Turning the Tide Against COVID-19 During Thanksgiving

"As much as we love our families, we don't want our celebrations to hurt anyone." - Quotation from Tim Lahey, MD, infectious disease expert at UVM Medical Center.

Posted November 23, 2020

COVID-19 is spreading faster and wider in our region than we have seen before. And, with Thanksgiving right around the corner, this opportunistic virus is ready to take a stronger grip on our communities if we are not careful. This is why, in New York, private indoor gatherings are limited to no more than 10 people. And in Vermont, only members of the same household may gather together. The Centers for Disease Control and Prevention is also urging everyone to stay home and avoid traveling for the holiday.

Many of us are thinking about spending time with family and friends we have not seen in person for a long time due to the pandemic. Thanksgiving traditionally brings our loved ones together to watch football, catch up with each other and share a meal.

It seems harmless enough, because we know these people. We trust them. We care about them, and they care about us. 

Thanksgiving: The Next Super Spreader Event

We know gatherings lead to community spread. While we tend to focus on crowds and distancing ourselves from people we don’t know, it is critical to understand that even small gatherings during the holiday present serious risk and can lead to more infections. 

More infections mean a spike in hospitalizations, putting us in the same precarious situation we faced in the spring: our health care system becoming overwhelmed, leading to a shut down in some services and leaving the health of many at risk.

Keith Collins, MD, an infectious disease expert at UVM Health Network - Champlain Valley Physicians Hospital, has pointed out numerous times that fighting COVID-19 is no easy task.

“We don’t really have great treatments, yet,” Dr. Collins reminds us. “The ones we do have available are at best modestly effective. People across the country are still dying, and more will die with this surge.”

Help may soon be on the way in the form of effective vaccines. But they are not a done deal, and any vaccine is still months away for most of us. Many can get sick – even die – between now and then.

In the meantime, we have the power to protect ourselves. We flattened the curve and kept it there during the spring and summer by wearing our masks, keeping our distance and washing our hands more frequently.

What Worked in April Still Works Now

And our confidence is stronger than ever because of what we have learned since the pandemic began. With every passing day, we learn more about how COVID-19 spreads and what we can do to slow it down. 

That is why we cannot treat this upcoming Thanksgiving like any other year. The holiday presents this virus with another opportunity to grow and multiply. It also offers each of us the chance to prevent that.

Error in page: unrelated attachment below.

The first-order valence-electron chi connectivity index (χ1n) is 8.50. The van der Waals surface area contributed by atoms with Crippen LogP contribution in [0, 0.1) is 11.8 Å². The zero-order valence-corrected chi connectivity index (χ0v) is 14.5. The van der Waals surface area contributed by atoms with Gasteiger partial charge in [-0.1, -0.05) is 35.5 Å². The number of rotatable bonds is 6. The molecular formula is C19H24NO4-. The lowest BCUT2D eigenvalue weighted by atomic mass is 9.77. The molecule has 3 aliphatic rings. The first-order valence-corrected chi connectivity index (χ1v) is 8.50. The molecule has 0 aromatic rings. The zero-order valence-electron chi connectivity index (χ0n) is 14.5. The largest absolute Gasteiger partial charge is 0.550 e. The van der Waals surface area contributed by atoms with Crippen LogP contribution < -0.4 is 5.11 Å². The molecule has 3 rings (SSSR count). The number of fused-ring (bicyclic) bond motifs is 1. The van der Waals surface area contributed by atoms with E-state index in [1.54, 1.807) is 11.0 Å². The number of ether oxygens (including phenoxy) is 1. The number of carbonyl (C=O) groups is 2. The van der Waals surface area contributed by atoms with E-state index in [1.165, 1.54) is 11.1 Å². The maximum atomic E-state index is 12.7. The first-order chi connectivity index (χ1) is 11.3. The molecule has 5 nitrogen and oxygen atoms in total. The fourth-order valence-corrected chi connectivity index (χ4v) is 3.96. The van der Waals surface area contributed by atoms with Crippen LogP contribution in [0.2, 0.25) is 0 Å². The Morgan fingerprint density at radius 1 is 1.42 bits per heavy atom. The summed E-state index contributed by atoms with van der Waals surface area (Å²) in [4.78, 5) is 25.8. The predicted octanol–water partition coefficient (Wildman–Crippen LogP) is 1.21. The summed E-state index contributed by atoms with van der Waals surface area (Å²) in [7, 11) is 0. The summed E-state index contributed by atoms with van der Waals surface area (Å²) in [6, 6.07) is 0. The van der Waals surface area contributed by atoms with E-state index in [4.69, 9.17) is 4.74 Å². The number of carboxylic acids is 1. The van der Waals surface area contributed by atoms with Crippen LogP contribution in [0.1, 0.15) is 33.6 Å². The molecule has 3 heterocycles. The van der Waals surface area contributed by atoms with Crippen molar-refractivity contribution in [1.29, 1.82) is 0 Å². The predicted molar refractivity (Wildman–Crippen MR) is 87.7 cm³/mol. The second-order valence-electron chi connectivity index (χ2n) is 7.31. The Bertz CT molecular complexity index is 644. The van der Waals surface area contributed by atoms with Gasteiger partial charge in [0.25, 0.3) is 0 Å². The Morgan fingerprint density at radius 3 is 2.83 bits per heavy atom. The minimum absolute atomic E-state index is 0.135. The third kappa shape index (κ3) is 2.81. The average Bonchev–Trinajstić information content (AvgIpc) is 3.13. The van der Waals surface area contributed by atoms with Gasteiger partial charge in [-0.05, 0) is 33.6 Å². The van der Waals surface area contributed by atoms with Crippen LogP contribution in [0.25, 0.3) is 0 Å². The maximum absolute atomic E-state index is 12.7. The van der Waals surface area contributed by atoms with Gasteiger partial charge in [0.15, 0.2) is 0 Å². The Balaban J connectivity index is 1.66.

Please limit your gatherings for the holiday, based on your state’s guidelines. Keep them to your immediate nuclear family as much as possible. Take part in virtual meals with your extended family and friends. 

My wife and I originally planned to host our three adult children and two significant others coming to our New York home from around the country. Several weeks ago, with the virus starting to rapidly spread, we set strict guidelines that anyone wanting to visit would have to meet:

  • Isolate as much as possible and practice social distancing for two weeks prior to traveling.
  • Get tested for COVID-19 three to four days ahead of the trip.
  • Test results must be negative.

As it turned out, our adult son who lives and works in Washington, D.C. was able to meet those guidelines and drove home (instead of flying) to reduce the traveling risk. He will stay with us until after Christmas. What was going to be a relatively small gathering of seven was trimmed down to a safer gathering of three, with the knowledge that proper precautions were taken.

While it is not the Thanksgiving we hoped for, these steps significantly increase the chances that we can be together in person, with no empty chairs, next year.

Every member of this community is tired of the pandemic, the isolation and all of the hurt and fear we are facing every day. Wars are lost, not won, if one side gets “tired” of fighting. Now is the time to double down.  

And if there is one thing to be thankful about this year, we know what steps we can take to minimize the risk, protect our loved ones and stop the spread of COVID-19. 

By Wouter Rietsema, MD, Vice President, Population Health and Information Services, UVM Health Network – Champlain Valley Physicians Hospital

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